Are active labour and mode of delivery still a challenge for extremely low birth weight infants? Experience at a tertiary care hospital



      This study was to evaluate the impact of mode of delivery and timing of caesarean section in extremely preterm births, below 28 weeks of gestation, on long-term survival and psychomotor outcomes.

      Study design

      This was a single-centre retrospective cohort study of 84 cases of extremely low birth weight infants with complete maternal, obstetrical and neonatological information. Mortality and survival with neurological disabilities at 18 months of life were considered outcome measures.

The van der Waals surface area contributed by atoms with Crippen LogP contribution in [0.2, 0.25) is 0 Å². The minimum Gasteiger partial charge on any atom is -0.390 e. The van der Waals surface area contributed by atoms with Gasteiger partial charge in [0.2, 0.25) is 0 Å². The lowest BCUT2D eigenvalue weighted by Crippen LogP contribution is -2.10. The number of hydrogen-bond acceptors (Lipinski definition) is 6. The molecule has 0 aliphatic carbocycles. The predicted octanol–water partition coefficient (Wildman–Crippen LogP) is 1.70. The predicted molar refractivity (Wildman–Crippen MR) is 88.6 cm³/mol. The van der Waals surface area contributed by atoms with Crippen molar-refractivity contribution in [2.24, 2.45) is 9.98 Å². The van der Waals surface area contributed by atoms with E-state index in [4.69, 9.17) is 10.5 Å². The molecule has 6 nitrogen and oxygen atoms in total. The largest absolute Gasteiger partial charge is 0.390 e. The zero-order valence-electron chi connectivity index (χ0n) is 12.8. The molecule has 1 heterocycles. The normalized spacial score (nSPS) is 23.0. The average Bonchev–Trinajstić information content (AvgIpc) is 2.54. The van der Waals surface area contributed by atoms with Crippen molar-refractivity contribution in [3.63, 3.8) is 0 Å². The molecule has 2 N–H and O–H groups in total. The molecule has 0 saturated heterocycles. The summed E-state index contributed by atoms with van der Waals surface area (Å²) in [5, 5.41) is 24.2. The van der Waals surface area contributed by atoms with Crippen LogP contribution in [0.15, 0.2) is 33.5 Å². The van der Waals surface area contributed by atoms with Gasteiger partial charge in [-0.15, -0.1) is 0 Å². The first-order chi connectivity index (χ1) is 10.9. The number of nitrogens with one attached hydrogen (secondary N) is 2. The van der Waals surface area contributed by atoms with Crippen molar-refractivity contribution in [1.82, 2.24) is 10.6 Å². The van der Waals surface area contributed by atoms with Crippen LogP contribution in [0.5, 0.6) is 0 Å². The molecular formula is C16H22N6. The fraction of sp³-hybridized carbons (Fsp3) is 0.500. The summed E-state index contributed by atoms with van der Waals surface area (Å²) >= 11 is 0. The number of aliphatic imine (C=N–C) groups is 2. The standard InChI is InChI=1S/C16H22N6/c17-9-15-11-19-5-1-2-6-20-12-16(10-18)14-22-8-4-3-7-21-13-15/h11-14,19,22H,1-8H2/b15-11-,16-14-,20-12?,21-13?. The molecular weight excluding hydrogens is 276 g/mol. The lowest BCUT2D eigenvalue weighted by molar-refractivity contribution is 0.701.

Forty percent of deliveries were at or less than 25 weeks of gestation and birth weight was ≤500 g in 14% of all infants. The overall survival rate was 54.8% with a prevalence of neuromotor impairment with disability among the survivors of 26.1%. After adjustment using multiple logistic regression, only extreme prematurity (≤25 weeks) and birth weight below 500 g had significant effects on survival (p < 0.05), regardless of mode and timing of delivery.


      Mode of delivery and labour seem not to play a significant role in adverse neonatal outcomes, either mortality or neuro-developmental impairment, in extremely low birth weight infants.


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